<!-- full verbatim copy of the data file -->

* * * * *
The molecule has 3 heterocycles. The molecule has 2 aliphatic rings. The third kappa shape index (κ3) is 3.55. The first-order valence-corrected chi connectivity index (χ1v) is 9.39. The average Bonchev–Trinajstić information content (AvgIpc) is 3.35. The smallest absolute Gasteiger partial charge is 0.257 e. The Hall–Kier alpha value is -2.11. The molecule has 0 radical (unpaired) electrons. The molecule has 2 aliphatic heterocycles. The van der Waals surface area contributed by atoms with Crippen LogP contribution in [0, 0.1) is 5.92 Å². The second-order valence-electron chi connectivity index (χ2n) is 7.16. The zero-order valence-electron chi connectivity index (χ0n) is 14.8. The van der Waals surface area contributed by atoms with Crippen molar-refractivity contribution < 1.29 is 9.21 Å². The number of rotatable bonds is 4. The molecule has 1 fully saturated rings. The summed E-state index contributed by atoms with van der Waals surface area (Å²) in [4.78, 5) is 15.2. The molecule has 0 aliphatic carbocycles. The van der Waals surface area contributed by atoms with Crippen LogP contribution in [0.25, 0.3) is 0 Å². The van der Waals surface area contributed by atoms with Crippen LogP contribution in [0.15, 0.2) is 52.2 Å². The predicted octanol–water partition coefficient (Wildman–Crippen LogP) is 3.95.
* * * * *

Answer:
The molecule has 3 heterocycles. The molecule has 2 aliphatic rings. The third kappa shape index (κ3) is 3.55. The first-order valence-corrected chi connectivity index (χ1v) is 9.39. The average Bonchev–Trinajstić information content (AvgIpc) is 3.35. The smallest absolute Gasteiger partial charge is 0.257 e. The Hall–Kier alpha value is -2.11. The molecule has 0 radical (unpaired) electrons. The molecule has 2 aliphatic heterocycles. The van der Waals surface area contributed by atoms with Crippen LogP contribution in [0, 0.1) is 5.92 Å². The second-order valence-electron chi connectivity index (χ2n) is 7.16. The zero-order valence-electron chi connectivity index (χ0n) is 14.8. The van der Waals surface area contributed by atoms with Crippen molar-refractivity contribution < 1.29 is 9.21 Å². The number of rotatable bonds is 4. The molecule has 1 fully saturated rings. The summed E-state index contributed by atoms with van der Waals surface area (Å²) in [4.78, 5) is 15.2. The molecule has 0 aliphatic carbocycles. The van der Waals surface area contributed by atoms with Crippen LogP contribution in [0.25, 0.3) is 0 Å². The van der Waals surface area contributed by atoms with Crippen LogP contribution in [0.15, 0.2) is 52.2 Å². The predicted octanol–water partition coefficient (Wildman–Crippen LogP) is 3.95.